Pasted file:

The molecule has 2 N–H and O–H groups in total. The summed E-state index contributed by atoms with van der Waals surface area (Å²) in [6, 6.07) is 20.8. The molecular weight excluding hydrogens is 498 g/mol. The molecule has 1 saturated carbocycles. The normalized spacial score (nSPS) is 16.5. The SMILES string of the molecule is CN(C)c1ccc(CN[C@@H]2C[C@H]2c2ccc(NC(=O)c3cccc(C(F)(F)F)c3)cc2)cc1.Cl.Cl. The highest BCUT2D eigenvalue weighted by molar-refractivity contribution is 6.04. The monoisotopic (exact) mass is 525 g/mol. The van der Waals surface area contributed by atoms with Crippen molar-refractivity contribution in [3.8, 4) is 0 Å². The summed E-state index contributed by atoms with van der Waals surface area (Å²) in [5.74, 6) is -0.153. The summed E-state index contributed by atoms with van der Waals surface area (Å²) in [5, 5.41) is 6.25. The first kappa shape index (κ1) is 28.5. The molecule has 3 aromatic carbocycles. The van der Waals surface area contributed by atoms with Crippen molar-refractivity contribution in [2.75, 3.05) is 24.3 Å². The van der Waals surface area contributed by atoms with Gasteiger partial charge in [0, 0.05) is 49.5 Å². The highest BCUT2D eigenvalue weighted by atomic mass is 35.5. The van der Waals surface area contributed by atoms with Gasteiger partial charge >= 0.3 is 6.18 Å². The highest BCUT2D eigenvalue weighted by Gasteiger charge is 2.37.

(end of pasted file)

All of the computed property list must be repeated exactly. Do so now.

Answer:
The molecule has 2 N–H and O–H groups in total. The summed E-state index contributed by atoms with van der Waals surface area (Å²) in [6, 6.07) is 20.8. The molecular weight excluding hydrogens is 498 g/mol. The molecule has 1 saturated carbocycles. The normalized spacial score (nSPS) is 16.5. The SMILES string of the molecule is CN(C)c1ccc(CN[C@@H]2C[C@H]2c2ccc(NC(=O)c3cccc(C(F)(F)F)c3)cc2)cc1.Cl.Cl. The highest BCUT2D eigenvalue weighted by molar-refractivity contribution is 6.04. The monoisotopic (exact) mass is 525 g/mol. The van der Waals surface area contributed by atoms with Crippen molar-refractivity contribution in [3.8, 4) is 0 Å². The summed E-state index contributed by atoms with van der Waals surface area (Å²) in [5.74, 6) is -0.153. The summed E-state index contributed by atoms with van der Waals surface area (Å²) in [5, 5.41) is 6.25. The first kappa shape index (κ1) is 28.5. The molecule has 3 aromatic carbocycles. The van der Waals surface area contributed by atoms with Crippen molar-refractivity contribution in [2.75, 3.05) is 24.3 Å². The van der Waals surface area contributed by atoms with Gasteiger partial charge in [0, 0.05) is 49.5 Å². The highest BCUT2D eigenvalue weighted by atomic mass is 35.5. The van der Waals surface area contributed by atoms with Gasteiger partial charge >= 0.3 is 6.18 Å². The highest BCUT2D eigenvalue weighted by Gasteiger charge is 2.37.